20 Things I've Learned from 20 Years in IT

Veteran technician and project manager, Scott Matteson, shares tips and insights from his 2+ decades in the IT field.

IT Career Tips Advice

Working in the field of Information Technology means more than fixing computers or troubleshooting email issues. Thriving in this career requires you to sort out an intricate tangle of problems, priorities and people on a daily basis. Keeping your technical skills relevant and up-to-date is always a challenge, but one that’s well within reach if you train on the job, enjoy learning new things, and keep your thumb on the pulse of the tech community.

However, it’s harder to figure out how to deal with “back end” tasks like juggling priorities, managing stress and developing positive working relationships with peers, customers and managers. In fact, handling interpersonal relationships can be more challenging (and rewarding) than managing the tech itself – and it’s essential since the technology goes hand in hand with the people who use it.

IT roles are changing; support may be located remotely, systems might be off site, and some jobs will disappear entirely. However, there will always be pain points, pressure and personalities in the field. I've worked in the IT space since 1994, primarily in the realm of support and implementation. Along the way I've made a few observations with accompanying advice which I want to share with you. Many of these apply to my role as the “go-to” guy who can get things running, but I think they are universally relevant to any role where you're seen as a resource or a decision-maker on which other people depend to do their jobs.

So without further ado, here are 20 things I've learned in my 20 years in IT:

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Top 10 Highest Paying IT Certifications for 2014

Alongside marketplace demand, salary is a key factor in deciding which IT certifications to pursue. These ten credentials will maximize your earning potential through 2014.

Top Paying Certifications 2014

In addition to keeping the “lights” on, organizations want an IT workforce that will help cut costs, manage risk and influence smarter business decisions. IT professionals with skills in virtualization, information security, business intelligence, software development and project management are best poised to achieve these goals, so it’s no surprise that credentials in these hot and emerging domains will dominate the top paying IT certifications in 2014.

This post will break down the tech certifications with the highest earning potential, according to the industry-respected 2013 IT Skills & Salary Report by Global Knowledge and Windows IT Pro. To eliminate statistical anomalies, this ranking only includes certificates with 100 or more responses.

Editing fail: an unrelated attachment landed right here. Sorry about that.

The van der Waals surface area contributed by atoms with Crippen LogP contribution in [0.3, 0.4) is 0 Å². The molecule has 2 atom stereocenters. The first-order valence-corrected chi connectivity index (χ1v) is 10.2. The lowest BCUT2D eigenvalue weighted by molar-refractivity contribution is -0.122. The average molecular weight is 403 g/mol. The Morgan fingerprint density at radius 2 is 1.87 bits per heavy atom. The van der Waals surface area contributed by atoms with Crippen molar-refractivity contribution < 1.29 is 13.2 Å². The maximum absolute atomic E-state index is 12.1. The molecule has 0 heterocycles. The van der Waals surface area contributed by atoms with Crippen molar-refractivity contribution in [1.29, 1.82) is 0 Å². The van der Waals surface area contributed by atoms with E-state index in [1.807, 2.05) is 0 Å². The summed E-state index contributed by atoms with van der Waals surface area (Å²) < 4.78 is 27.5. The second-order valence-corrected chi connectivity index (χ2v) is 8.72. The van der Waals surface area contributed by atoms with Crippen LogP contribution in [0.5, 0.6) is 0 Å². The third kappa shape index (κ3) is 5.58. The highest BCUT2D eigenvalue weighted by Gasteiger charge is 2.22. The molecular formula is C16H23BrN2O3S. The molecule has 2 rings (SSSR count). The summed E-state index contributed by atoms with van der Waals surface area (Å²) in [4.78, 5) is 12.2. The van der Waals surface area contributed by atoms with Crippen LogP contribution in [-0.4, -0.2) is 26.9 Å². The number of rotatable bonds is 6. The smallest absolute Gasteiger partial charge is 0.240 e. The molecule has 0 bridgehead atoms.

Here are the top paying IT certifications for 2014:

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Top Five Skills to Secure a Job in Cloud Computing

Hot cloud computing skills

Cloud computing is often talked about as a technology that will make IT departments obsolete as companies seek to outsource computing needs. This analysis misses the complexity of what's actually happening in IT departments.

The actuality is that cloud technologies are running in conjunction with on-site systems, and many companies are choosing to operate and maintain their own servers - even if they have a few Cloud applications up and running. This adds a layer of complexity to effectively managing the IT needs of an organization. Rather than eliminating the role of in-house IT professionals, the cloud is merely changing the skill set and job functions of the IT department.

In my experience, here are the top 5 skills IT professionals will need to learn to work in cloud computing:

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IT: It’s a Love-Love Relationship

A survey of accomplished IT professionals indicates the passions and motivations that make for a successful career in the IT field.

love technology and learning

As the CEO and founder of an IT training company, it’s my job to try and understand what makes IT professionals love their jobs enough to keep coming back for more. A question I am constantly asking people is, why IT?

My company recently surveyed over 2,000 IT professionals nationwide in an attempt to answer this very question. When asked why they stay in their careers, almost a majority (47 percent) said the most important factor was their love of technology. Interestingly, career advancement and ease of finding new opportunities in the field were at the bottom of the barrel, with 65 percent of respondents saying these ranked lowest in their book.

Rank why you continue to work in IT

it job priorities graph

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